Lessons from Syriza’s Defeat

Published on teleSUR english, by Jerome Roos, Aug 27, 2015.

Far more than regaining state power to exit the euro, the challenge for the Greek left is to build the social power that can sustain a radical rupture.

Now that Alexis Tsipras has resigned, Syriza has split and Europe’s first radical left government has been brought to its knees in less than six months’ time, it is time to reflect. What have the experiences of the past half year taught us? And how does the struggle move on from here?  

The first and most obvious lesson is that there is no space for democracy, let alone for a socially progressive alternative, inside the Eurozone. Of course this was clear long before Syriza came to power, but there were still many among the European Left – Tsipras and his inner circle above all – who seemed to harbor a naïve belief that the monetary union could somehow be made a little bit more humane.

The dramatic failure of Tsipras’ negotiating strategy has now made it abundantly clear that these were, unfortunately, pipe dreams. The Eurozone has its virulently anti-democratic and anti-social nature hard-wired into its institutional framework; the structural constraints on government action – especially for a small and heavily indebted peripheral country like Greece – are simply far too great.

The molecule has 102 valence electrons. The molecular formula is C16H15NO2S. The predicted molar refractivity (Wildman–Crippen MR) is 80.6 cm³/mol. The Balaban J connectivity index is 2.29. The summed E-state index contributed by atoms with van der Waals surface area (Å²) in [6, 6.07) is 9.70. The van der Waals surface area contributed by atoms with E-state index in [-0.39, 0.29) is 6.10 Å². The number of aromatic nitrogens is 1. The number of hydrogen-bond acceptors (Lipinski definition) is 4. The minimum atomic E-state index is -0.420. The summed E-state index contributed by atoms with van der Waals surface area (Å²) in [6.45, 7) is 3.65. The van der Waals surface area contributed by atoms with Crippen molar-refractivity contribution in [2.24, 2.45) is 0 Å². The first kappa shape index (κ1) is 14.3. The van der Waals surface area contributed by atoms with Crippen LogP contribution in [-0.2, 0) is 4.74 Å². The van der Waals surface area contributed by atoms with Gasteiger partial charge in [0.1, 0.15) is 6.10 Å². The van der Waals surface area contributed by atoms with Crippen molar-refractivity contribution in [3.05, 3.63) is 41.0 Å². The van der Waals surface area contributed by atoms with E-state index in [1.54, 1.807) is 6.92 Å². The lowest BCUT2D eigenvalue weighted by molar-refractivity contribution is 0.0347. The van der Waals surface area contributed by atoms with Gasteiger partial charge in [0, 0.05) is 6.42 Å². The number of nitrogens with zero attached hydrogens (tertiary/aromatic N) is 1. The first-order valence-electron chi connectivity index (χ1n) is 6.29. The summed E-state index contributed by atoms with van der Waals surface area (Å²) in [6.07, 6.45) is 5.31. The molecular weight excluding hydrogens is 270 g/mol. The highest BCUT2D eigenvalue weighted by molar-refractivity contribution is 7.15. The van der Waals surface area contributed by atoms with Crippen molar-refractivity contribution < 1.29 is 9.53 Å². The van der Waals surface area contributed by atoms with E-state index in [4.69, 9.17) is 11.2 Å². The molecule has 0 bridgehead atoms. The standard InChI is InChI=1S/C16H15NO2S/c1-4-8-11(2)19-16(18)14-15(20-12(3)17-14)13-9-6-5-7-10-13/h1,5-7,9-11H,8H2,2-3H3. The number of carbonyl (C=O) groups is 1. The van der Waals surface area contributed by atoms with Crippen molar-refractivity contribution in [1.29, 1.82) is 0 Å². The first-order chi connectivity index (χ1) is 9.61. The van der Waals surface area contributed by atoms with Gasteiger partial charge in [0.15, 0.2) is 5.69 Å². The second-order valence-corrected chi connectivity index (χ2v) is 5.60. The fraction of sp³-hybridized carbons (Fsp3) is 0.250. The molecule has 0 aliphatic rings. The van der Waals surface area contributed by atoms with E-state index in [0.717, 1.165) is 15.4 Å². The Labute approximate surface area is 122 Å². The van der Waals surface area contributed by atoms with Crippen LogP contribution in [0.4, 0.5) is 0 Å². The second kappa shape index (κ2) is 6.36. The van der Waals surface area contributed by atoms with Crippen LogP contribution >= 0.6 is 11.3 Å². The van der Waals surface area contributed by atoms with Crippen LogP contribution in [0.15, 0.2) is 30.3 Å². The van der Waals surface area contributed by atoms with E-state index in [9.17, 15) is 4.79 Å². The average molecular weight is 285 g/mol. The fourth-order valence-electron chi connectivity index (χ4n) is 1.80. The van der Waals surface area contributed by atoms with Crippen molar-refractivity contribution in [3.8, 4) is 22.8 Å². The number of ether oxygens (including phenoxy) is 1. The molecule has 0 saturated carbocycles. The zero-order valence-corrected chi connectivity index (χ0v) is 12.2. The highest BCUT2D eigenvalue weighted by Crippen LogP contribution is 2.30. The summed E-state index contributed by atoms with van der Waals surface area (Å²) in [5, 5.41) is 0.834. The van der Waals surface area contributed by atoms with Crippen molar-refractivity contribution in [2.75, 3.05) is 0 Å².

The only way to democratize the euro is to smash it … //

… The real challenge, then, is not just to regain state power and propose Grexit as an alternative top-down solution to the economic crisis, but rather to start building forms of social power that can push for meaningful political transformation from below and create the collective capacity to sustain social reproduction in the face of the serious short-term hardships that the radical rupture of an eventual Grexit would entail.

This means mobilizing society in the streets, workplaces and neighborhoods; it means building those democratic organs of popular power from the bottom up; it means doing away with vertical party structures, actively encouraging popular participation in the political process, and institutionally subordinating leaders to the movement. But most of all, it simply means creating the social conditions under which no leftist leader could possibly consider betraying their democratic mandate again.

Until then, continued calls for Grexit will remain little more than an empty and ineffective campaign slogan.

(full text).


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